Google 'sacked Apple pioneer over leaked Schmidt memo'

Woz pal booted, says report


Google has sacked Randy Wigginton — a software engineer who was employee number six at Apple — for leaking Eric Schmidt's memo announcing a company-wide pay raise and bonus, according to a report citing a "well-placed source close to Google."

Gawker reports that Wigginton is "widely believed within the company to be the fired leaker." Other news outlets had previously reported that an employee was sacked for leaking the memo, which announced a 10 per cent pay raise and a $1,000 "cash" Christmas bonus for all Google employees — but this is the first time the employee has been named.

Asked to comment, a Google spokesperson said: "We don't comment on personnel matters."

As Gawker points out, Wigginton's LinkedIn profile now indicates he has left Google. And another onetime Apple and Google employee has altered Wigginton's Wikipedia entry to show that he has left Google.

Wigginton joined Apple is 1976, after meeting Steve Wozniak through the Homebrew Computer Club at the Bellarmine College Preparatory school in San Jose, California. He helped design the Apple II and created multiple noteworthy Mac software applications, including MacWrite and Full Impact.

He also worked as a distinguished engineer at eBay. At Google, he was a site-reliability engineer.

According to a report from CNet, one Googler has said that the memo leaker was fired for, um, endangering the company's employees. "The leaker was promptly fired because he or she selfishly and thoughtlessly put 20,000 co-workers in immediate danger of being mugged while carrying holiday bonus cash on their way home in the dark that very evening. And because the leaker directly disobeyed repeated and very explicit instructions from the top, not to leak this bonus news prematurely before evening when all workers were home safe," this employee reportedly said.

Make of that what you will. ®

Similar topics


Other stories you might like

  • US won’t prosecute ‘good faith’ security researchers under CFAA
    Well, that clears things up? Maybe not.

    The US Justice Department has directed prosecutors not to charge "good-faith security researchers" with violating the Computer Fraud and Abuse Act (CFAA) if their reasons for hacking are ethical — things like bug hunting, responsible vulnerability disclosure, or above-board penetration testing.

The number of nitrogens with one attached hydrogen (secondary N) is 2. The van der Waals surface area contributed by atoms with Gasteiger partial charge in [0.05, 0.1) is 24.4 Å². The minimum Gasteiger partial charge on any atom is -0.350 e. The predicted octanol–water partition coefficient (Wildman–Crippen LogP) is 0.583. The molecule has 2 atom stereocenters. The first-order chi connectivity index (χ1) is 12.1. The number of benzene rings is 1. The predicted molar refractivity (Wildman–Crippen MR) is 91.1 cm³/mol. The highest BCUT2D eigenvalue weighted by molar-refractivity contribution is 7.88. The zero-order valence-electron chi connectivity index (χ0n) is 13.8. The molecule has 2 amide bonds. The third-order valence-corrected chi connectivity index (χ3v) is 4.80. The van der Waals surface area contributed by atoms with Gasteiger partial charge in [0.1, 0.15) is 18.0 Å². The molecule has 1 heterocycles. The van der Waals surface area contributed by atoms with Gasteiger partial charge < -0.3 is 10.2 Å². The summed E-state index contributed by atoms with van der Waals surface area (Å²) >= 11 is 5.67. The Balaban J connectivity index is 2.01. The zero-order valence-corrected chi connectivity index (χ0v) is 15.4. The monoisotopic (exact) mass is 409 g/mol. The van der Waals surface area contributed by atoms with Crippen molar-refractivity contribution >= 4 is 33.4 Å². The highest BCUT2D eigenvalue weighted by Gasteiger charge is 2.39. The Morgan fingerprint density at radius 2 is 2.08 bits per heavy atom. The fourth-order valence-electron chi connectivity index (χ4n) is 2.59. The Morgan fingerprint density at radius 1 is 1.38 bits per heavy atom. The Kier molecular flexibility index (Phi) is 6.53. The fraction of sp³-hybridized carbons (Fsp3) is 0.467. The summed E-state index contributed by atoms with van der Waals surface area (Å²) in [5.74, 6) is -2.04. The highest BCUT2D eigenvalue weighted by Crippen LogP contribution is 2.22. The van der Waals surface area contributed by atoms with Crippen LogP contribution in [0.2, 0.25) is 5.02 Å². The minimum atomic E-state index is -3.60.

Good-faith, according to the policy [PDF], means using a computer "solely for purposes of good-faith testing, investigation, and/or correction of a security flaw or vulnerability."

    Additionally, this activity must be "carried out in a manner designed to avoid any harm to individuals or the public, and where the information derived from the activity is used primarily to promote the security or safety of the class of devices, machines, or online services to which the accessed computer belongs, or those who use such devices, machines, or online services."

    Continue reading
  • Intel plans immersion lab to chill its power-hungry chips
    AI chips are sucking down 600W+ and the solution could be to drown them.

    Intel this week unveiled a $700 million sustainability initiative to try innovative liquid and immersion cooling technologies to the datacenter.

    The project will see Intel construct a 200,000-square-foot "mega lab" approximately 20 miles west of Portland at its Hillsboro campus, where the chipmaker will qualify, test, and demo its expansive — and power hungry — datacenter portfolio using a variety of cooling tech.

    Alongside the lab, the x86 giant unveiled an open reference design for immersion cooling systems for its chips that is being developed by Intel Taiwan. The chip giant is hoping to bring other Taiwanese manufacturers into the fold and it'll then be rolled out globally.

    Continue reading
  • US recovers a record $15m from the 3ve ad-fraud crew
    Swiss banks cough up around half of the proceeds of crime

    The US government has recovered over $15 million in proceeds from the 3ve digital advertising fraud operation that cost businesses more than $29 million for ads that were never viewed.

    "This forfeiture is the largest international cybercrime recovery in the history of the Eastern District of New York," US Attorney Breon Peace said in a statement

    The action, Peace added, "sends a powerful message to those involved in cyber fraud that there are no boundaries to prosecuting these bad actors and locating their ill-gotten assets wherever they are in the world."

    Continue reading

Biting the hand that feeds IT © 1998–2022